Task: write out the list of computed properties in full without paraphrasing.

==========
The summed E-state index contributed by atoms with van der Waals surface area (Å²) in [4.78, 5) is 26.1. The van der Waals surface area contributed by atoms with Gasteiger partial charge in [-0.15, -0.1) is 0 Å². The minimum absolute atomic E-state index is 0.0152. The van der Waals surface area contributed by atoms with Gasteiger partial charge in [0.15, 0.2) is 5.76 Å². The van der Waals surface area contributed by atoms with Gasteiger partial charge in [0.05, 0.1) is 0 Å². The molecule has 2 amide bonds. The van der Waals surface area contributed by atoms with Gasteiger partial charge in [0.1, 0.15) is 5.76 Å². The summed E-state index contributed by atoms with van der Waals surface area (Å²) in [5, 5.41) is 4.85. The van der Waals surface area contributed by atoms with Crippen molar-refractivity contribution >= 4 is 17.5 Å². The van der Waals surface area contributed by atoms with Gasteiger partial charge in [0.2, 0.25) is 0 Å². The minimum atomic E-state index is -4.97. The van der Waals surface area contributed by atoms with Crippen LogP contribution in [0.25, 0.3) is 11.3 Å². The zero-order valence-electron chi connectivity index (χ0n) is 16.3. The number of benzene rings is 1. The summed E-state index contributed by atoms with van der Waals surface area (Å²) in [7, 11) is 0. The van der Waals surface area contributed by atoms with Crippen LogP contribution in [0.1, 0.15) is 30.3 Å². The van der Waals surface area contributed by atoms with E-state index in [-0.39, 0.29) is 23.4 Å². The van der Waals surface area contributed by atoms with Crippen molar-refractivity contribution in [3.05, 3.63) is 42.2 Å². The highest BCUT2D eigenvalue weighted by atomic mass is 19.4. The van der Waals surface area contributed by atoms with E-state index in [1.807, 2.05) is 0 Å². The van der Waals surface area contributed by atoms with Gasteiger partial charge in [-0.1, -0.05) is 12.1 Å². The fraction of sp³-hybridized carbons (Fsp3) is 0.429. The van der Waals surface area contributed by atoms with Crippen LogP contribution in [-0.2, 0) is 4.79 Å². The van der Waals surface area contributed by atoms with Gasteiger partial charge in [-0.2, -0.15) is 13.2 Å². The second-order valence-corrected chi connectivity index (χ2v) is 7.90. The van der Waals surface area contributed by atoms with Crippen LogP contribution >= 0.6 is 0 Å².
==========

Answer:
The summed E-state index contributed by atoms with van der Waals surface area (Å²) in [4.78, 5) is 26.1. The van der Waals surface area contributed by atoms with Gasteiger partial charge in [-0.15, -0.1) is 0 Å². The minimum absolute atomic E-state index is 0.0152. The van der Waals surface area contributed by atoms with Gasteiger partial charge in [0.15, 0.2) is 5.76 Å². The van der Waals surface area contributed by atoms with Gasteiger partial charge in [0.05, 0.1) is 0 Å². The molecule has 2 amide bonds. The van der Waals surface area contributed by atoms with Gasteiger partial charge in [0.1, 0.15) is 5.76 Å². The summed E-state index contributed by atoms with van der Waals surface area (Å²) in [5, 5.41) is 4.85. The van der Waals surface area contributed by atoms with Crippen molar-refractivity contribution >= 4 is 17.5 Å². The van der Waals surface area contributed by atoms with Gasteiger partial charge in [0.2, 0.25) is 0 Å². The minimum atomic E-state index is -4.97. The van der Waals surface area contributed by atoms with Crippen LogP contribution in [0.25, 0.3) is 11.3 Å². The zero-order valence-electron chi connectivity index (χ0n) is 16.3. The number of benzene rings is 1. The summed E-state index contributed by atoms with van der Waals surface area (Å²) in [7, 11) is 0. The van der Waals surface area contributed by atoms with Crippen LogP contribution in [0.1, 0.15) is 30.3 Å². The van der Waals surface area contributed by atoms with E-state index in [-0.39, 0.29) is 23.4 Å². The van der Waals surface area contributed by atoms with Crippen molar-refractivity contribution in [3.05, 3.63) is 42.2 Å². The highest BCUT2D eigenvalue weighted by atomic mass is 19.4. The van der Waals surface area contributed by atoms with E-state index in [1.807, 2.05) is 0 Å². The van der Waals surface area contributed by atoms with Gasteiger partial charge in [-0.1, -0.05) is 12.1 Å². The fraction of sp³-hybridized carbons (Fsp3) is 0.429. The van der Waals surface area contributed by atoms with Crippen LogP contribution in [-0.2, 0) is 4.79 Å². The van der Waals surface area contributed by atoms with Gasteiger partial charge in [-0.2, -0.15) is 13.2 Å². The second-order valence-corrected chi connectivity index (χ2v) is 7.90. The van der Waals surface area contributed by atoms with Crippen LogP contribution >= 0.6 is 0 Å².